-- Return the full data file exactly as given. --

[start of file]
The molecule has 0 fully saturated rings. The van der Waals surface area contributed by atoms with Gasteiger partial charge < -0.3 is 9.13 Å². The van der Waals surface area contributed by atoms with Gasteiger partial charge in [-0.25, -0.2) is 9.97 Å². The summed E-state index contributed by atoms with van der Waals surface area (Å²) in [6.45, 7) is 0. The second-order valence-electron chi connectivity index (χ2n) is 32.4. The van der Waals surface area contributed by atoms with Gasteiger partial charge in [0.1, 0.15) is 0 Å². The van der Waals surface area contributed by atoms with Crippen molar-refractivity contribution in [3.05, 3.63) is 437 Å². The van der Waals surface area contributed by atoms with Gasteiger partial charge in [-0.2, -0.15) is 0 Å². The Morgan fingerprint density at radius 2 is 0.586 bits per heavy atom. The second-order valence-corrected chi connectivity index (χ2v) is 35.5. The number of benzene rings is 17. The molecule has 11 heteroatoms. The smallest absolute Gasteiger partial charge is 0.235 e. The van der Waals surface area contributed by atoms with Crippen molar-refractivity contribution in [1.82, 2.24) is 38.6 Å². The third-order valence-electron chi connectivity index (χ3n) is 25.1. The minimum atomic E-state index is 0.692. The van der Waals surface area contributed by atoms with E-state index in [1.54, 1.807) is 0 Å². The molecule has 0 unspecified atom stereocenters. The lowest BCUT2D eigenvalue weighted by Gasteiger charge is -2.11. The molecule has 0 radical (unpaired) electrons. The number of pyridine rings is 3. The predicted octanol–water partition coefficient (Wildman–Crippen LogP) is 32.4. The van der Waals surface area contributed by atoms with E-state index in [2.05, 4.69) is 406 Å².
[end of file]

The molecule has 0 fully saturated rings. The van der Waals surface area contributed by atoms with Gasteiger partial charge < -0.3 is 9.13 Å². The van der Waals surface area contributed by atoms with Gasteiger partial charge in [-0.25, -0.2) is 9.97 Å². The summed E-state index contributed by atoms with van der Waals surface area (Å²) in [6.45, 7) is 0. The second-order valence-electron chi connectivity index (χ2n) is 32.4. The van der Waals surface area contributed by atoms with Gasteiger partial charge in [0.1, 0.15) is 0 Å². The van der Waals surface area contributed by atoms with Crippen molar-refractivity contribution in [3.05, 3.63) is 437 Å². The van der Waals surface area contributed by atoms with Gasteiger partial charge in [-0.2, -0.15) is 0 Å². The Morgan fingerprint density at radius 2 is 0.586 bits per heavy atom. The second-order valence-corrected chi connectivity index (χ2v) is 35.5. The number of benzene rings is 17. The molecule has 11 heteroatoms. The smallest absolute Gasteiger partial charge is 0.235 e. The van der Waals surface area contributed by atoms with Crippen molar-refractivity contribution in [1.82, 2.24) is 38.6 Å². The third-order valence-electron chi connectivity index (χ3n) is 25.1. The minimum atomic E-state index is 0.692. The van der Waals surface area contributed by atoms with E-state index in [1.54, 1.807) is 0 Å². The molecule has 0 unspecified atom stereocenters. The lowest BCUT2D eigenvalue weighted by Gasteiger charge is -2.11. The molecule has 0 radical (unpaired) electrons. The number of pyridine rings is 3. The predicted octanol–water partition coefficient (Wildman–Crippen LogP) is 32.4. The van der Waals surface area contributed by atoms with E-state index in [2.05, 4.69) is 406 Å².